Through Coly’s subjectivity and life journey, Diop aims to reveal a certain universality and interconnectivity existing between all subjects present and tuned into this trial. “What guided my work was the desire to highlight the complexity of this woman beyond her blackness,” she said during the post-screening Q & A. “I wanted to show that the Black body can carry and speak to the universal.”
And while Diop emphasized that she is not Rama — a character that carries emotions Diop experienced when attending Kabou’s trial — she described the character as a vehicle for an honest look at the ugly, the unspeakable, and the taboo. Additionally, she asserted that the purpose of Rama’s character is to permit the audience to access an introspection that would otherwise remain stuck in the realm of the literal, the black-and-white. Coly’s perspective is made accessible through Rama’s, and Rama’s is complexified and de-essentialized through Coly’s.
“Saint Omer” is about women and the demystification of motherhood. But it is also about the shared experiences of African women immigrants, their children, and the lingering effects of generational trauma. What does it mean to care for a child while contending with the realities of the liminal space in which you are forced to operate? What does it mean to be trapped in the role of a mother while attempting to survive physical or psychological violence through desensitization? One can certainly appreciate Diop’s commitment to telling a universal story while resisting the temptation to erase Coly’s blackness and subsequent realities.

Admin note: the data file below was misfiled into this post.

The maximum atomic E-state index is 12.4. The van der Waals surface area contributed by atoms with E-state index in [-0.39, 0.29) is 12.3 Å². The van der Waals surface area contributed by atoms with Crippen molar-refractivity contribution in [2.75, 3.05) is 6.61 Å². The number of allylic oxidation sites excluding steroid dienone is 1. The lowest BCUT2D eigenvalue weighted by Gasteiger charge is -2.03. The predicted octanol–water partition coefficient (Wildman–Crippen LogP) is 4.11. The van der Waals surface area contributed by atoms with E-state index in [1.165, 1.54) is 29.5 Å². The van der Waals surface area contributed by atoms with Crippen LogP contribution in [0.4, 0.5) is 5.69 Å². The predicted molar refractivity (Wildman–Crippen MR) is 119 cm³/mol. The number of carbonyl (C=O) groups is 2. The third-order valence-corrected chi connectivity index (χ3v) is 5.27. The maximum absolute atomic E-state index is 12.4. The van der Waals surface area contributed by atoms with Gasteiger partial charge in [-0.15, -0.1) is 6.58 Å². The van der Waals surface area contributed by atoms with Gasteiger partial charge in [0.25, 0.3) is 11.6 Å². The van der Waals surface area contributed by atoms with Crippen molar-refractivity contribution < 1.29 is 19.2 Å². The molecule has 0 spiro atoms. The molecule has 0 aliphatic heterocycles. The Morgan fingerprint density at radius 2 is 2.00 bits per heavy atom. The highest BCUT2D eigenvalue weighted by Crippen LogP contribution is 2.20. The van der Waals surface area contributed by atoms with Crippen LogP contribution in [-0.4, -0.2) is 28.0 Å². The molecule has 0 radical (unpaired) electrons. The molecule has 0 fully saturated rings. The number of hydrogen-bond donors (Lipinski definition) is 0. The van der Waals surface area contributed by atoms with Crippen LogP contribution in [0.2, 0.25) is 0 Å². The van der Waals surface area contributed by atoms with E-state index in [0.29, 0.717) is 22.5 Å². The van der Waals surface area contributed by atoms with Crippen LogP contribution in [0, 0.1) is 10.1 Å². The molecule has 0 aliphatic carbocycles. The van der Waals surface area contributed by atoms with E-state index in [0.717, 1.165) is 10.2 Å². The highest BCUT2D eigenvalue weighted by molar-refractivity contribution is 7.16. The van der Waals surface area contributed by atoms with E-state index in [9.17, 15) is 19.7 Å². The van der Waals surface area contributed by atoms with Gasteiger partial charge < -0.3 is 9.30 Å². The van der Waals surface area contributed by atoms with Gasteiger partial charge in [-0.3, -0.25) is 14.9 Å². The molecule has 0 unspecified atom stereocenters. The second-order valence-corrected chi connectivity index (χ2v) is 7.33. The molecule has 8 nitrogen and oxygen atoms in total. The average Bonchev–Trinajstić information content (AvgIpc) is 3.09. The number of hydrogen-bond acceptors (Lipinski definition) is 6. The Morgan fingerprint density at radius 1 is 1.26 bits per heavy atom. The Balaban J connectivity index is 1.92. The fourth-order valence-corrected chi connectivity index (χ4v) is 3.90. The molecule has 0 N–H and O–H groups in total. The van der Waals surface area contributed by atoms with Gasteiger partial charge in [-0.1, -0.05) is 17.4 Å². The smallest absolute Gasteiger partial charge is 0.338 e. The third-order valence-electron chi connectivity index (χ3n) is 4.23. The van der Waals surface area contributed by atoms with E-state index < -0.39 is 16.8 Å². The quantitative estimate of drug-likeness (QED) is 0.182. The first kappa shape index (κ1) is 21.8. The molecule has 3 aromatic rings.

Skillfully bringing Coly and Rama’s cultural specificity to the forefront, Diop expressed wanting to enter dialogue with women who had mothers like hers, like theirs. An immigrant woman who, circumstantially reduced to motherhood, becomes dispossessed of her multi-faceted self and turns to rigidity and apathy as means to survive the circumstances of her life.
In a society that so often invisibilizes women, particularly Black women, Diop makes it a point to bring people like her, her mother, friends, and their mothers out of the shadows by way of confronting society with their humanity, power, and complexity.
“A woman who cannot speak is a woman compelled to speak,” the filmmaker said.
“Saint Omer” is the story of a woman haunted by her demons, with no place to go for support. She keeps looking for ways to contend with her torment but is relayed to reclusion due to shame, and the fear of judgment. Diop’s first narrative feature film speaks to society’s essentialization and caricature of motherhood and aims to provide an avenue for women and their allies to reflect on its real implications.
Farima is a culture writer, curator, and independent researcher who primarily focuses on the concept of identity reconstruction within a post-colonial west African context, with a particular interest in gender studies, Islamic studies, fashion, and cinema studies. Farima is currently a project manager at Akoroko LLC., and a curator and office manager at the African Film Festival, Inc.